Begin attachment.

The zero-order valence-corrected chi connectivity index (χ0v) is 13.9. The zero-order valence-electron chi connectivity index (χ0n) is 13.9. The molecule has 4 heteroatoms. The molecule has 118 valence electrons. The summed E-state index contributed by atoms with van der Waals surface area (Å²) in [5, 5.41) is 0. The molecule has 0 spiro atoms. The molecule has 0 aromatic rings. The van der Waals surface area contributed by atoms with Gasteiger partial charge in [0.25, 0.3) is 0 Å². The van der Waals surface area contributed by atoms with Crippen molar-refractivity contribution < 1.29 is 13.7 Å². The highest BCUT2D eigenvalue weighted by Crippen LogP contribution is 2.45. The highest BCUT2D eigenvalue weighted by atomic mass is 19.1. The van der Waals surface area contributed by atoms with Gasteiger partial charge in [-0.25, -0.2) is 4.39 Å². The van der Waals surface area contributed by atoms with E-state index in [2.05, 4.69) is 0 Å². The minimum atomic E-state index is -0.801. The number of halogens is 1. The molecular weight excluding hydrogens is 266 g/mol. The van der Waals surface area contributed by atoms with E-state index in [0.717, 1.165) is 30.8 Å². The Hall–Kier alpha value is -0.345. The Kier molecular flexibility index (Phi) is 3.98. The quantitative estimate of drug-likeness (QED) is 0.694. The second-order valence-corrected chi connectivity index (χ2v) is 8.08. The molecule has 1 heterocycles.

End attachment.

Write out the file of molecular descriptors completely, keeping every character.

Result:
The zero-order valence-corrected chi connectivity index (χ0v) is 13.9. The zero-order valence-electron chi connectivity index (χ0n) is 13.9. The molecule has 4 heteroatoms. The molecule has 118 valence electrons. The summed E-state index contributed by atoms with van der Waals surface area (Å²) in [5, 5.41) is 0. The molecule has 0 spiro atoms. The molecule has 0 aromatic rings. The van der Waals surface area contributed by atoms with Gasteiger partial charge in [0.25, 0.3) is 0 Å². The van der Waals surface area contributed by atoms with Crippen molar-refractivity contribution < 1.29 is 13.7 Å². The highest BCUT2D eigenvalue weighted by Crippen LogP contribution is 2.45. The highest BCUT2D eigenvalue weighted by atomic mass is 19.1. The van der Waals surface area contributed by atoms with Gasteiger partial charge in [-0.25, -0.2) is 4.39 Å². The van der Waals surface area contributed by atoms with E-state index in [2.05, 4.69) is 0 Å². The minimum atomic E-state index is -0.801. The number of halogens is 1. The molecular weight excluding hydrogens is 266 g/mol. The van der Waals surface area contributed by atoms with E-state index in [0.717, 1.165) is 30.8 Å². The Hall–Kier alpha value is -0.345. The Kier molecular flexibility index (Phi) is 3.98. The quantitative estimate of drug-likeness (QED) is 0.694. The second-order valence-corrected chi connectivity index (χ2v) is 8.08. The molecule has 1 heterocycles.